The Effect of Body Position and Head Rotation on Intracranial Pressure Readings in Premature Infants with Ladd Monitoring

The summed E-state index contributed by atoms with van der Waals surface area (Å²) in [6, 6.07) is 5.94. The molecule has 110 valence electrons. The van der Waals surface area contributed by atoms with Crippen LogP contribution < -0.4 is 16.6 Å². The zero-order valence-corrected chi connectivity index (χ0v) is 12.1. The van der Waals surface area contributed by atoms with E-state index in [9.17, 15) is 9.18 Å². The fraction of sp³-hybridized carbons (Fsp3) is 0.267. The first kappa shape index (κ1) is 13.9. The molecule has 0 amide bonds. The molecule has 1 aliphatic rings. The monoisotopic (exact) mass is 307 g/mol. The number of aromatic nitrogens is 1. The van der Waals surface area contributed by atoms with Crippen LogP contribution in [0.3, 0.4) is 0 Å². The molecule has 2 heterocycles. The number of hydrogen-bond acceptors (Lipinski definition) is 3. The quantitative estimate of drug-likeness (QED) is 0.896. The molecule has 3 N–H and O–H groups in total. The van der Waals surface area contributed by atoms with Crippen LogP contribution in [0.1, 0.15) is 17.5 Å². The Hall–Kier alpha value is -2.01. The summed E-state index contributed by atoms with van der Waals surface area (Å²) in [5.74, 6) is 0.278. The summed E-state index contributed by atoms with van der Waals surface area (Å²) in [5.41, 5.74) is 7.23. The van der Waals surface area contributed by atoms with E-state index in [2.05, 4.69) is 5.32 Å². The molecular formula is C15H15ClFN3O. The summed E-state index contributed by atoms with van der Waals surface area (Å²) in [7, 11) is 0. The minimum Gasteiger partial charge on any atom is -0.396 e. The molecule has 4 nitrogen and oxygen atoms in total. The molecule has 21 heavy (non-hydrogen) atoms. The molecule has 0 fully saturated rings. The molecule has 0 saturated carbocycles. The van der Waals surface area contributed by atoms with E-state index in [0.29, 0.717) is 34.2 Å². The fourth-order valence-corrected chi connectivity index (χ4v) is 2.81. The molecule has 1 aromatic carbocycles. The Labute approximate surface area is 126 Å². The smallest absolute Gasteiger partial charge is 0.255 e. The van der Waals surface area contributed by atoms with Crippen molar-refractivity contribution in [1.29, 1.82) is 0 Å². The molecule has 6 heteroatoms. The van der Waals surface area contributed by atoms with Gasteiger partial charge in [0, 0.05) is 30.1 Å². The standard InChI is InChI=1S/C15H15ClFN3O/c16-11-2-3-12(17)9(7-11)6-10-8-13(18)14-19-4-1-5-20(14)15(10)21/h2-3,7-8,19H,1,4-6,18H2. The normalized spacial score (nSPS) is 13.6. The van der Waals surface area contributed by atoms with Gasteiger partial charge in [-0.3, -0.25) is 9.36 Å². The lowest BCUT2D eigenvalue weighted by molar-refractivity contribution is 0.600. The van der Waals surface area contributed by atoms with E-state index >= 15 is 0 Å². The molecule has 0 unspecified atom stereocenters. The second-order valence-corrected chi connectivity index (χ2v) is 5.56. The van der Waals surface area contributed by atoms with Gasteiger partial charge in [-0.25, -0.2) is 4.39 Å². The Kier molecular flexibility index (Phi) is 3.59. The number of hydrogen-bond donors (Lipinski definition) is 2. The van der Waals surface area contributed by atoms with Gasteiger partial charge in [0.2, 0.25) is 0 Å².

Persons with increased intracranial pressure (ICP) from all causes are subject to periods of markedly increased pressure. Research since the initial clinical studies in the early 1960s has focused primarily on characteristics of ICP variations in specific pathologies and on mechanisms basic to increases in ICP rather than on the relationship between basic patient-care activities, such as moving the patient in bed, and variations in ICP. Therefore, nine patients with pressure-controlled ventriculostomy drainage systems were observed continuously for up to 24 hours to determine whate, if any, patient-nurse activities were associated with transient of sustained increased ICP. Frequencies of ventricular fluid drainage (VFD) during activity and nonactivity were compared to predicted frequencies. One patient had no VFD; eight patients had greater than predicted incidence of VFD associated with activity and less than predicted incidence associated with nonactivity. The difference between predicted and actual incidence of VFD was statistically significant (p less than .001) for all eight patients. Although each patient displayed individual patterns of specific activity associated with VFD, turning in bed and conversation about the patient's condition were consistent among the sample. Coughing, chewing use of bedpan, and restless movemenss were consistently associated with VFD in patients.